Hacker group releases malware codes attributed to National Security Agency

By Nick Barrickman
18 August 2016

On Monday, a hacker group calling itself the Shadow Brokers released malware files and code it claimed to have taken from hackers employed by the US National Security Agency (NSA). The codes, described by the group as a “state sponsor tool set” for spying and exploiting breaches in computer networks of foreign governments and companies, were released in two bundles--one a freely accessible trove and the other an encrypted bundle containing “the best files,” which would be auctioned to the public for $500 million.

“There is a lot of consensus among technical experts that the cybertools were indeed stolen from the NSA, most likely from an external command and control server created to launch hacking operations that couldn’t be traced back to the US,” former NSA General Counsel Stewart Baker told NBC News.

The Shadow Brokers group claims to have taken its nearly 300 megabyte collection of malware from an NSA-affiliated hacker team known as the Equation Group. According to the Russian security firm Kaspersky Labs, the Equation Group is “a threat actor that surpasses anything known in terms of complexity and sophistication of techniques.”

“How much you pay for enemies cyber weapons [sic]?” asks Shadow Brokers in a crudely worded statement on its web page, referring to the NSA. “We find cyber weapons made by creators of stuxnet, duqu, flame,” continues the statement.

The Equation Group is the maker of the Stuxnet worm, a computer virus that was used to infect Iran’s nuclear centrifuges, significantly hampering the latter’s ability to develop its energy sector. The New York Times reported that the exposed cache of malicious computer code was used “to break through network firewalls and get inside the computer systems of competitors like Russia, China and Iran.” The NSA has yet to comment on the evident breach of its security system.

The malware programs were mostly dated to June 2013, the month that NSA whistleblower Edward Snowden revealed massive illegal spying operations conducted by the US intelligence apparatus around the world. The NSA conducted a systematic revamping of its security protocol after Snowden made these revelations and many of the programs made available by the Shadow Brokers are considered obsolete today.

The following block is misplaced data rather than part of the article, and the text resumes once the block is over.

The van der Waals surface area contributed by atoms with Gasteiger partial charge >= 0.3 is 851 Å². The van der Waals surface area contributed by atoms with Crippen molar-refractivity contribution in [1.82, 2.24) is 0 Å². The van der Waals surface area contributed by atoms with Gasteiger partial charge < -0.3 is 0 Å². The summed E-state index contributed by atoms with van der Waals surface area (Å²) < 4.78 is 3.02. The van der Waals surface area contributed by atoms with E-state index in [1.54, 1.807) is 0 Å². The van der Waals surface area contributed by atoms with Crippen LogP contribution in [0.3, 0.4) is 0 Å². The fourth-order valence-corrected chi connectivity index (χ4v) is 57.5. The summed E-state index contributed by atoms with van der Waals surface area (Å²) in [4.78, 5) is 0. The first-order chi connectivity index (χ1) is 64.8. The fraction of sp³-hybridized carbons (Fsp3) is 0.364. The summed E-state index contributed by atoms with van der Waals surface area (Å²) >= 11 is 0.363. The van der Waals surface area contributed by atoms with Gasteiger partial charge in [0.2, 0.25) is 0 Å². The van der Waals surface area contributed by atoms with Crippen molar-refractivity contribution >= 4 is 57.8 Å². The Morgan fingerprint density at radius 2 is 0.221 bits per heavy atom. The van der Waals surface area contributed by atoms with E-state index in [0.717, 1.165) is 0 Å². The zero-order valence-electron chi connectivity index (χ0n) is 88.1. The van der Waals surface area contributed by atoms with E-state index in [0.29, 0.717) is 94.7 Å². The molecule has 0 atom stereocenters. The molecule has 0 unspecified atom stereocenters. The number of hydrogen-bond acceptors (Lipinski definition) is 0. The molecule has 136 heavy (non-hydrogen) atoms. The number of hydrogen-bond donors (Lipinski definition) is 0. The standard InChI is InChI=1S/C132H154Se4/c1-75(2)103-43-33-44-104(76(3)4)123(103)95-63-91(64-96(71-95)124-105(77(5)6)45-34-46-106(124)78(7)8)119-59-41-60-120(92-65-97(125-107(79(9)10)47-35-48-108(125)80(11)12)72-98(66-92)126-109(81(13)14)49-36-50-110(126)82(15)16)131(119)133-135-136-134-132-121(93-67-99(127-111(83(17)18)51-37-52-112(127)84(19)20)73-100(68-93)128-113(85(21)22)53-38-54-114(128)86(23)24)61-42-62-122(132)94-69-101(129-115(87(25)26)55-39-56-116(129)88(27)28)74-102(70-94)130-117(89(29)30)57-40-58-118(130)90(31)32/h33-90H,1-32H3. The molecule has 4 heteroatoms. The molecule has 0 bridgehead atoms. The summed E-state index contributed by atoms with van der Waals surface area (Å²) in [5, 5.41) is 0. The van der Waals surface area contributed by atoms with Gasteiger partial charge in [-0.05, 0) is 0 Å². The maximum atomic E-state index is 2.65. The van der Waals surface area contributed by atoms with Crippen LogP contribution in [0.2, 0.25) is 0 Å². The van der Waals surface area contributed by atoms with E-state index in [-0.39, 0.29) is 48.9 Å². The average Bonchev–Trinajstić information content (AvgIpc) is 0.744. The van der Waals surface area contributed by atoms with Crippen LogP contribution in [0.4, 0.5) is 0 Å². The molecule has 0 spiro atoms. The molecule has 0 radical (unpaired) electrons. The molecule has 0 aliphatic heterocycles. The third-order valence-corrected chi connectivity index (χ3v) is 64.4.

Both the Times and the Washington Post published prominent news pieces on Wednesday, two days after the leak, seeking, without presenting any factual substantiation, to attribute the breach to the Russian government. Both quoted from statements made on social media by Snowden, who said that “circumstantial evidence and conventional wisdom indicates Russian responsibility.”

Snowden suggested the alleged Russian move was “more diplomacy than intelligence, related to the escalation around the DNC hack.” This was a reference to the campaign of the Democratic Party and much of the US media to blame the Russian government for last month’s leak of Democratic National Committee emails showing corrupt efforts by the party leadership to undermine the primary campaign of Vermont Senator Bernie Sanders. The presidential campaign of Democratic candidate Hillary Clinton and the party establishment, with the tacit support of Sanders, have charged that the leaks amount to an intervention into the US election by Russian President Vladimir Putin aimed at tipping the result in favor of his agent, Republican candidate Donald Trump.

Snowden said the Russian government likely wanted to send “a warning that someone can prove US responsibility for any attacks that originated from this malware server,” and that this could prove damaging “particularly if any of those operations targeted elections.”

The acknowledgment by the corporate media of massive spying, hacking and cyber warfare by the NSA against governments and corporations all over the world underscores the hypocrisy of the current efforts to brand Putin and the Russian government as international pariahs and rogue forces for their alleged hacking into Democratic Party computer servers.

Other experts in cyber security have cast doubt on the claims of Russian involvement in the Shadow Brokers hacks. “There are so many unknowns here, and a lot of people in the hacking community don’t think this is the Russian government,” said journalist James Bamford, the author of authoritative books and articles exposing the illegal activities of the NSA. He told NBC News that “even the NSA probably doesn’t know who did this.”

Former NSA General Counsel Baker suggested that “the more disastrous and less likely scenario is that someone has hacked US infrastructure and extracted large files,” and likely has the ability to do so again.

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